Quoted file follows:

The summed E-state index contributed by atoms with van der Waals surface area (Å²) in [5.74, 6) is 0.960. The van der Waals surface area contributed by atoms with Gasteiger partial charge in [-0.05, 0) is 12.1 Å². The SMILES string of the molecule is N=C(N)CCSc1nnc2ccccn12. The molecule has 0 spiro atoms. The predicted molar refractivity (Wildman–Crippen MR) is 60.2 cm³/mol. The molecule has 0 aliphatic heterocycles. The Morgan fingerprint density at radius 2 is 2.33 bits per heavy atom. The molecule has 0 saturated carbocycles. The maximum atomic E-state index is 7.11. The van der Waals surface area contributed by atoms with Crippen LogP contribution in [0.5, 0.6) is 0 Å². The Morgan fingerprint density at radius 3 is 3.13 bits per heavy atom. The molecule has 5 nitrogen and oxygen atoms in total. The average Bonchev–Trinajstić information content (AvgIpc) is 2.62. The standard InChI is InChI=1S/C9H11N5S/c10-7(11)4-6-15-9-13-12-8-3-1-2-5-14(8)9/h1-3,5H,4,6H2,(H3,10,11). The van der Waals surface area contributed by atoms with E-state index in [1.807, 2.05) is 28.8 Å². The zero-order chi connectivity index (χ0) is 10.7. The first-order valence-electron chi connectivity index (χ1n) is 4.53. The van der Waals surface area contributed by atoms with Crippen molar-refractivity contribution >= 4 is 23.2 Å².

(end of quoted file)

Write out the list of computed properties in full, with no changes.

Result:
The summed E-state index contributed by atoms with van der Waals surface area (Å²) in [5.74, 6) is 0.960. The van der Waals surface area contributed by atoms with Gasteiger partial charge in [-0.05, 0) is 12.1 Å². The SMILES string of the molecule is N=C(N)CCSc1nnc2ccccn12. The molecule has 0 spiro atoms. The predicted molar refractivity (Wildman–Crippen MR) is 60.2 cm³/mol. The molecule has 0 aliphatic heterocycles. The Morgan fingerprint density at radius 2 is 2.33 bits per heavy atom. The molecule has 0 saturated carbocycles. The maximum atomic E-state index is 7.11. The van der Waals surface area contributed by atoms with Crippen LogP contribution in [0.5, 0.6) is 0 Å². The Morgan fingerprint density at radius 3 is 3.13 bits per heavy atom. The molecule has 5 nitrogen and oxygen atoms in total. The average Bonchev–Trinajstić information content (AvgIpc) is 2.62. The standard InChI is InChI=1S/C9H11N5S/c10-7(11)4-6-15-9-13-12-8-3-1-2-5-14(8)9/h1-3,5H,4,6H2,(H3,10,11). The van der Waals surface area contributed by atoms with E-state index in [1.807, 2.05) is 28.8 Å². The zero-order chi connectivity index (χ0) is 10.7. The first-order valence-electron chi connectivity index (χ1n) is 4.53. The van der Waals surface area contributed by atoms with Crippen molar-refractivity contribution >= 4 is 23.2 Å².